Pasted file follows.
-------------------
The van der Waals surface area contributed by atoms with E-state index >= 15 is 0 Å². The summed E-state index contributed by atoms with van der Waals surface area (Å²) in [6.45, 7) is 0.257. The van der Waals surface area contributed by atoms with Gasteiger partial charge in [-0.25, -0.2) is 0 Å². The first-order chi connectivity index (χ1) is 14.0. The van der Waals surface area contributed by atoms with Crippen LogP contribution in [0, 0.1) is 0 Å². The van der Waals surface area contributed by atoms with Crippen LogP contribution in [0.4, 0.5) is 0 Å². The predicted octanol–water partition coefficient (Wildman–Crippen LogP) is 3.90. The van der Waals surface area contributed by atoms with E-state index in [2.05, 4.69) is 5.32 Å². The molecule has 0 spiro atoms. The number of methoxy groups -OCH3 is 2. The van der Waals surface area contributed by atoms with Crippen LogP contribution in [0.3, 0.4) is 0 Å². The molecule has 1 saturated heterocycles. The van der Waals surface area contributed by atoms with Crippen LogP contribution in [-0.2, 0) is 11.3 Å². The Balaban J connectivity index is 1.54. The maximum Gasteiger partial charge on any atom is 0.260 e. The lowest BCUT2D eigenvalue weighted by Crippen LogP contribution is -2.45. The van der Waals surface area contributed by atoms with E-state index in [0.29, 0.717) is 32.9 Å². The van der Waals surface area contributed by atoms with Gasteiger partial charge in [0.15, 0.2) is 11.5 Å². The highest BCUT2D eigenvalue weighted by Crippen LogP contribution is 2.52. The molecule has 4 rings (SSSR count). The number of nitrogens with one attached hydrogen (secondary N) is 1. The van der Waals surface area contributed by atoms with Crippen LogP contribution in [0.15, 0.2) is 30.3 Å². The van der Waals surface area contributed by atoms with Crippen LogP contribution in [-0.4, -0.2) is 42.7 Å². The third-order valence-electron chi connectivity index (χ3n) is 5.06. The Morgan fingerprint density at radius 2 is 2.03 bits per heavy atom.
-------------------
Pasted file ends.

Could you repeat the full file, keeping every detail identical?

The van der Waals surface area contributed by atoms with E-state index >= 15 is 0 Å². The summed E-state index contributed by atoms with van der Waals surface area (Å²) in [6.45, 7) is 0.257. The van der Waals surface area contributed by atoms with Gasteiger partial charge in [-0.25, -0.2) is 0 Å². The first-order chi connectivity index (χ1) is 14.0. The van der Waals surface area contributed by atoms with Crippen LogP contribution in [0, 0.1) is 0 Å². The van der Waals surface area contributed by atoms with Crippen LogP contribution in [0.4, 0.5) is 0 Å². The predicted octanol–water partition coefficient (Wildman–Crippen LogP) is 3.90. The van der Waals surface area contributed by atoms with E-state index in [2.05, 4.69) is 5.32 Å². The molecule has 0 spiro atoms. The number of methoxy groups -OCH3 is 2. The van der Waals surface area contributed by atoms with Crippen LogP contribution in [0.3, 0.4) is 0 Å². The molecule has 1 saturated heterocycles. The van der Waals surface area contributed by atoms with Crippen LogP contribution in [-0.2, 0) is 11.3 Å². The Balaban J connectivity index is 1.54. The maximum Gasteiger partial charge on any atom is 0.260 e. The lowest BCUT2D eigenvalue weighted by Crippen LogP contribution is -2.45. The van der Waals surface area contributed by atoms with E-state index in [0.29, 0.717) is 32.9 Å². The van der Waals surface area contributed by atoms with Gasteiger partial charge in [0.15, 0.2) is 11.5 Å². The highest BCUT2D eigenvalue weighted by Crippen LogP contribution is 2.52. The molecule has 4 rings (SSSR count). The number of nitrogens with one attached hydrogen (secondary N) is 1. The van der Waals surface area contributed by atoms with Crippen LogP contribution in [0.15, 0.2) is 30.3 Å². The van der Waals surface area contributed by atoms with Crippen LogP contribution in [-0.4, -0.2) is 42.7 Å². The third-order valence-electron chi connectivity index (χ3n) is 5.06. The Morgan fingerprint density at radius 2 is 2.03 bits per heavy atom.